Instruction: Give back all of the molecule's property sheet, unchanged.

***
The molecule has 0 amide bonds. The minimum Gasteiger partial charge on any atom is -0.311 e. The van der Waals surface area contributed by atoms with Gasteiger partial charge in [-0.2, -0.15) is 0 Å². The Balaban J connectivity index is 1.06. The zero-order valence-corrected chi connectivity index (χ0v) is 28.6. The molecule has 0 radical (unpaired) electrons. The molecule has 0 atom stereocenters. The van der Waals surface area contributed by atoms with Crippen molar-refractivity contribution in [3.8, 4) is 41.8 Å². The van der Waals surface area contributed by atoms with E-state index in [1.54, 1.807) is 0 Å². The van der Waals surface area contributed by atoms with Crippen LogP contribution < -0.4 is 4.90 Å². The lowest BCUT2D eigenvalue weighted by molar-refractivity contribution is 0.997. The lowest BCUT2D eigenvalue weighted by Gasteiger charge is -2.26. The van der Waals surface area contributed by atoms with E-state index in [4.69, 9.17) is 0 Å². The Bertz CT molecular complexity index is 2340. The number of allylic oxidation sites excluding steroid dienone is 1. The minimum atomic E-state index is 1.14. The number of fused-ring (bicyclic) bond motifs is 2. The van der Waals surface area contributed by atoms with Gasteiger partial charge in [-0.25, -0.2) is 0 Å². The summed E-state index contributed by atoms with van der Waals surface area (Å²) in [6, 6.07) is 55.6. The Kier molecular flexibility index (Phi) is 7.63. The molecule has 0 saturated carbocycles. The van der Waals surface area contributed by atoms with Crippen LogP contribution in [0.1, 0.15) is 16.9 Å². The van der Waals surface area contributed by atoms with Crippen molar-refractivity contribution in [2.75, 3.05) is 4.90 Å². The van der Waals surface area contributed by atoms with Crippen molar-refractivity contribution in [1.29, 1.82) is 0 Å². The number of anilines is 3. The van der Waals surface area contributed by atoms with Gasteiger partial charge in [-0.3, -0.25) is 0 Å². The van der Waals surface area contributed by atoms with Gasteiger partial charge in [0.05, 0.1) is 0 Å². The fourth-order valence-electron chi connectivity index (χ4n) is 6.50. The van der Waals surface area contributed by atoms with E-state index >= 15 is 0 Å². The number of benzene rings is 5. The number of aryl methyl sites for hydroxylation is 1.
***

The molecule has 0 amide bonds. The minimum Gasteiger partial charge on any atom is -0.311 e. The van der Waals surface area contributed by atoms with Gasteiger partial charge in [-0.2, -0.15) is 0 Å². The Balaban J connectivity index is 1.06. The zero-order valence-corrected chi connectivity index (χ0v) is 28.6. The molecule has 0 radical (unpaired) electrons. The molecule has 0 atom stereocenters. The van der Waals surface area contributed by atoms with Crippen molar-refractivity contribution in [3.8, 4) is 41.8 Å². The van der Waals surface area contributed by atoms with E-state index in [1.54, 1.807) is 0 Å². The van der Waals surface area contributed by atoms with Crippen LogP contribution < -0.4 is 4.90 Å². The lowest BCUT2D eigenvalue weighted by molar-refractivity contribution is 0.997. The lowest BCUT2D eigenvalue weighted by Gasteiger charge is -2.26. The van der Waals surface area contributed by atoms with E-state index in [4.69, 9.17) is 0 Å². The Bertz CT molecular complexity index is 2340. The number of allylic oxidation sites excluding steroid dienone is 1. The minimum atomic E-state index is 1.14. The number of fused-ring (bicyclic) bond motifs is 2. The van der Waals surface area contributed by atoms with Gasteiger partial charge in [-0.25, -0.2) is 0 Å². The summed E-state index contributed by atoms with van der Waals surface area (Å²) in [6, 6.07) is 55.6. The Kier molecular flexibility index (Phi) is 7.63. The molecule has 0 saturated carbocycles. The van der Waals surface area contributed by atoms with Crippen LogP contribution in [0.1, 0.15) is 16.9 Å². The van der Waals surface area contributed by atoms with Crippen molar-refractivity contribution in [2.75, 3.05) is 4.90 Å². The van der Waals surface area contributed by atoms with Crippen molar-refractivity contribution in [1.29, 1.82) is 0 Å². The number of anilines is 3. The van der Waals surface area contributed by atoms with Gasteiger partial charge in [-0.3, -0.25) is 0 Å². The van der Waals surface area contributed by atoms with Gasteiger partial charge in [0.05, 0.1) is 0 Å². The fourth-order valence-electron chi connectivity index (χ4n) is 6.50. The van der Waals surface area contributed by atoms with E-state index >= 15 is 0 Å². The number of benzene rings is 5. The number of aryl methyl sites for hydroxylation is 1.